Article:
interviewees immigration status, virtually all children and youth volunteered this information. Immigration status has impacted their educational and employment pursuits so profoundly that a meaningful discussion about access to opportunities was not possible without mentioning ones status. Ten of the interviewed children were citizen children born in the United States but living in largely undocumented households. One youth had a Temporary Protective Status (TPS), while the remaining of the non-citizen children were unauthorized. They came from El Salvador, Guatemala, Honduras, Mexico, Bolivia, and Colombia. In addition, we interviewed 17 parents (13 mothers and four fathers); six parents were interviewed individually and 11 parents participated in two different group discussions. Five of the parents lived in a household where all members were undocumented; two were part of documented households, while six lived in mixed status households. Four of the interviewed parents did not disclose their immigration status.
Due to the difficulties of identifying working Latino youth directly through employers--who tend to be very hesitant to grant access to their workers--we relied heavily on community-based organizations, including day labor centers, and word-of-mouth to interview working adolescents and young adults. There are relatively few programs in the DC metro area that focus specifically on employment for immigrant youth, however, many advocates as well as other stakeholders had much to say about Latino youth access to employment, poverty of Latino families, and prospects for decent livelihoods. We interviewed 15 stakeholders, including governmental officials in the Office of Latino Affairs (OLA) in the District of Columbia; officials in the DC Public Schools; administrators and teachers in two different charter schools; school social workers; case managers working with low-income families; a program manager at a youth center; and a couple of programs employing immigrant youth as part of the DC Summer Youth Jobs 2012. We also conducted participant observation of community meetings, including a Latino Youth Town Hall organized by OLA; and a focus group discussion on neighborhood safety facilitated by youth from the Latin American Youth Center (LAYC).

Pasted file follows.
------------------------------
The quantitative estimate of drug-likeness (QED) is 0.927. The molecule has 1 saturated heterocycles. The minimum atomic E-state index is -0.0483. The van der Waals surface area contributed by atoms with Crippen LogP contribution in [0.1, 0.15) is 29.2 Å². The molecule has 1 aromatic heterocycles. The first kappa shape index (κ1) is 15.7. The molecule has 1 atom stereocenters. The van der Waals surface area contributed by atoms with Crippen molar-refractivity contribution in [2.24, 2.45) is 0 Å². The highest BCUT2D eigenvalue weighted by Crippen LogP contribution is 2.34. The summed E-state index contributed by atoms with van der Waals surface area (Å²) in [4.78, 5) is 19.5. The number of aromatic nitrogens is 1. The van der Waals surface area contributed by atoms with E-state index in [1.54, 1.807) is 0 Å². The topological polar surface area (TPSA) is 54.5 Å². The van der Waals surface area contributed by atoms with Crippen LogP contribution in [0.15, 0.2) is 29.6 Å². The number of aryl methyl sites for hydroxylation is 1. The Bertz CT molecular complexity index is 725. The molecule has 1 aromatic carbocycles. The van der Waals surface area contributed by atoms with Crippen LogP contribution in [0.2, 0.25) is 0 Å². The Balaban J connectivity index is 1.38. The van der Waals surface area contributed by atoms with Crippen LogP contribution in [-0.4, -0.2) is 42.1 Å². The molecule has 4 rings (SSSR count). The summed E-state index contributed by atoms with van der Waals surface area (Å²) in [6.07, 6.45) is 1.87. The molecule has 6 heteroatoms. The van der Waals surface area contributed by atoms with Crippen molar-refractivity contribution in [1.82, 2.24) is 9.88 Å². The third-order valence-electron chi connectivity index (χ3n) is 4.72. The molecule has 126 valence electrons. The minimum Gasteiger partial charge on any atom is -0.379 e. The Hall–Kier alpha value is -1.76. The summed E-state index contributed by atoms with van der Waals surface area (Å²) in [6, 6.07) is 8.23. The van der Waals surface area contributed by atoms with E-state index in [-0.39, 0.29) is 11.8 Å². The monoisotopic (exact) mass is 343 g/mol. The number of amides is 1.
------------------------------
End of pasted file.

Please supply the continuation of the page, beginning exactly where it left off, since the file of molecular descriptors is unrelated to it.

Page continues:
In this essay we attempt to explore the circumstances faced by Latino youth in the Washington, DC metropolitan area as they transition into adulthood and analyze the effects of unauthorized status of the young person or other family members on incentives to work and access to the labor market. We argue that while these youth are often pressured to choose waged employment over education in order to contribute to the familys income, their lack of legal immigration status is an incentive to stay in school for the relatively safe legal environment it affords. Once the decision to work has been made, or graduation from high school has forced them out of the safety net (see Gonzales, 2011), the limited options for work available to these youth create difficult decisions wherein some seek work in safe environments for less compensation while others choose more formal, higher-paying positions that come with exposure and high risk. Whichever direction these youth decide to go, it is clear that the social networks (ORegan and Quigley, 1993; Wilson, 1987) and positive mediators
(Gonzales, 2011) that are much hailed in the urban poverty and youth development literature, respectively, take on
added importance in the context of their unauthorized status.
II. The Decision to Work: Facing Conflicting Motivations
For many young people from immigrant families, poverty and financial hardship are facts of life (Crowley, 2006). In these poor and working-class environments, the labor contribution of children and youth is often crucial for the familys survival, in the United States just as in their country of origin (Berrol, 1995; Song, 1999). Furthermore, Bachmeier and Bean (2011) have described the role of labor force participation for Mexican youth as it relates to the decision to drop out of high school, arguing that a strong draw to the labor force is partially a result of cultural factors inherent in working